Auburn Riverside Retreat has over 5,000 ft of riverfront access on the Maitland River. The mighty Maitland is a river that runs through Huron County, Perth County and Wellington County in southwestern Ontario. The river is in the Great Lakes Basin and empties into Lake Huron at the town of Goderich. It is 150 kilometres long, and is named after Sir Peregrine Maitland, Lieutenant-Governor of Upper Canada from 1818 to 1828. It was formerly known as the Menesetung River. It is a great place to float in a tube or canoe or to spend the day fishing or just to enjoy the beautiful scenery.
At Auburn Riverside Retreat we have canoes and tubes available for use. All tubes and canoes come with PFDs and paddles.
The main challenge to fishing in this river is the fluctuating levels of water. Sometimes you have to wait for good rains before you go fishing. Patience, whether it is waiting for the rains to fall, or patience while fishing can never go wrong in the trout game. Be prepared to wait for the right water temperatures, find the right fly or bait and your persistence will definitely be rewarded when fishing on the Maitland.
The spring Rainbow trout run is very good in this area. You may also catch returning Steelheads at the Maitland River mouth with some good worms or spawn as your bait. These Steelhead trout weigh in at about six to eight pounds. However, ten pounders are fairly common, while on the rare occasion in the right year, you may even bag one of the twenty pounders that pass through the Maitland river mouth.
Because of the size of the Steelheads, you must be appropriately equipped if you intend hauling in some of the larger fish. Choose a longer rod when fishing in a large river. A rod of around nine foot six will suit most anglers. A graphite handles are good on a longer rod which will allow you to float a jig or drift spoons early in the season. Later you can move on to roe as bait. Two-handed rods are also a good choice for Steelhead fishing in these waters.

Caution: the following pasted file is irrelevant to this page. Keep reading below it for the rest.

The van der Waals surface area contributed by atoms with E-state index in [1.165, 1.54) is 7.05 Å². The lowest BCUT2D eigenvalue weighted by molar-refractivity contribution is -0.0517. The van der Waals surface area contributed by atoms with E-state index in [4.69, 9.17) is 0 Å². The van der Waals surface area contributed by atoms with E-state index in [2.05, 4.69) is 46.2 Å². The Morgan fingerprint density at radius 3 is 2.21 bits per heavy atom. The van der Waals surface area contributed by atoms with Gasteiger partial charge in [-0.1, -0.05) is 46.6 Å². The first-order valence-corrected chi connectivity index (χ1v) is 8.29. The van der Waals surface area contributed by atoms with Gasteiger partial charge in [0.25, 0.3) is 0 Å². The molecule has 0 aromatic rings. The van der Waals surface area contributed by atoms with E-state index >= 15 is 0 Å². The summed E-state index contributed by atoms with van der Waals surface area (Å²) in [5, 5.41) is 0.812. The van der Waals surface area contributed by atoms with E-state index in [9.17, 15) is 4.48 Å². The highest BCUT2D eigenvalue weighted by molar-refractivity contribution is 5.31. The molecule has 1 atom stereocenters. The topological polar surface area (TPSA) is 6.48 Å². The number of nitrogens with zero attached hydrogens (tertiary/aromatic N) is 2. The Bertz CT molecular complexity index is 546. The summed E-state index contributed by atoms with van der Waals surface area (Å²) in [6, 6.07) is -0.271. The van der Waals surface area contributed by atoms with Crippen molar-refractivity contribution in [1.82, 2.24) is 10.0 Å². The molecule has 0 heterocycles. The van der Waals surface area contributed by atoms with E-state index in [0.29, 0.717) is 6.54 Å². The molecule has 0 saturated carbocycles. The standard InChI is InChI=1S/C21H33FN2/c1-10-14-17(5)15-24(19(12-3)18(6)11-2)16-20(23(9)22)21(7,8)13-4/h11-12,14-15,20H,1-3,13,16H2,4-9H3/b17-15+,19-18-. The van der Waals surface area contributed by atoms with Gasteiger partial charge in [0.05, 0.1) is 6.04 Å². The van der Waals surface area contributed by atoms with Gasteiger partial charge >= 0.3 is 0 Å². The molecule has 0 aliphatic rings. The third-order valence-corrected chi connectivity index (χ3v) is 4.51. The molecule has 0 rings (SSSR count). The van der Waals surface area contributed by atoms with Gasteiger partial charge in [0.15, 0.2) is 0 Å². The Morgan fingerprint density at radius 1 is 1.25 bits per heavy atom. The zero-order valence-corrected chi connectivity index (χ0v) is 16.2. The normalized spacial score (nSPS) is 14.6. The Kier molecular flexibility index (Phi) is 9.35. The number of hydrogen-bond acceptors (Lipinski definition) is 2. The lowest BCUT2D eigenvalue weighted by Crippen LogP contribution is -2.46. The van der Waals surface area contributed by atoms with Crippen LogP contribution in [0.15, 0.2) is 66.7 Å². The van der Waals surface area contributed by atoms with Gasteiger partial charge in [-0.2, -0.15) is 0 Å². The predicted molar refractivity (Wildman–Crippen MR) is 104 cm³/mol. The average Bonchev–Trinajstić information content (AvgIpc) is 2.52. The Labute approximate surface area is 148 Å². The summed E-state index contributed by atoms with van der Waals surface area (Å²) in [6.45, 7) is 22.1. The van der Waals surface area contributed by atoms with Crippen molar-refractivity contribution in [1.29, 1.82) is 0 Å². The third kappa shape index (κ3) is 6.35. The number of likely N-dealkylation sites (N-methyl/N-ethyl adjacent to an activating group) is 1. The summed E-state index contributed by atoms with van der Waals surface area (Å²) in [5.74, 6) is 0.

When there are many fish biting, you will have to catch and release, so use single barbless hooks where possible and handle the fish carefully so as not to damage their skin or gills.
The Lower Maitland River Valley is part of a larger conservation area where regulations have been designed to protect the ecosystem and various rare species. This Valley plays an important role in protecting biodiversity in the Great Lakes Basin. This area is at risk as a result of the encroachment of cities and the pollution that accompanies them. If we want to continue to enjoy great trout fishing, we need to respect these attempts to preserve the best of the environment.
There are, fortunately, many other spots along the 150 kilometers of the Maitland River in superb wild and picturesque settings where you can fish according to your preference.
You must purchase a Resident Fishing Licence unless you are under 18 or 65 years of age or older. People who are under 18 years or are 65 or older do not need a licence but have all the rights and responsibilities of people with a licence. Visitors from outside the province require a Non Resident Fishing Licence.
The Ontario Recreational Fishing Regulations Summary provides information on licences, open/closed seasons and catch limits. This document is available to view at the Ministry of Natural Resources website.
Maitland River Water Levels
To view data on current water levels go to Environment Canada’s Real-Time Hydrometric Data (select Ontario and then Maintland River at Benmiller).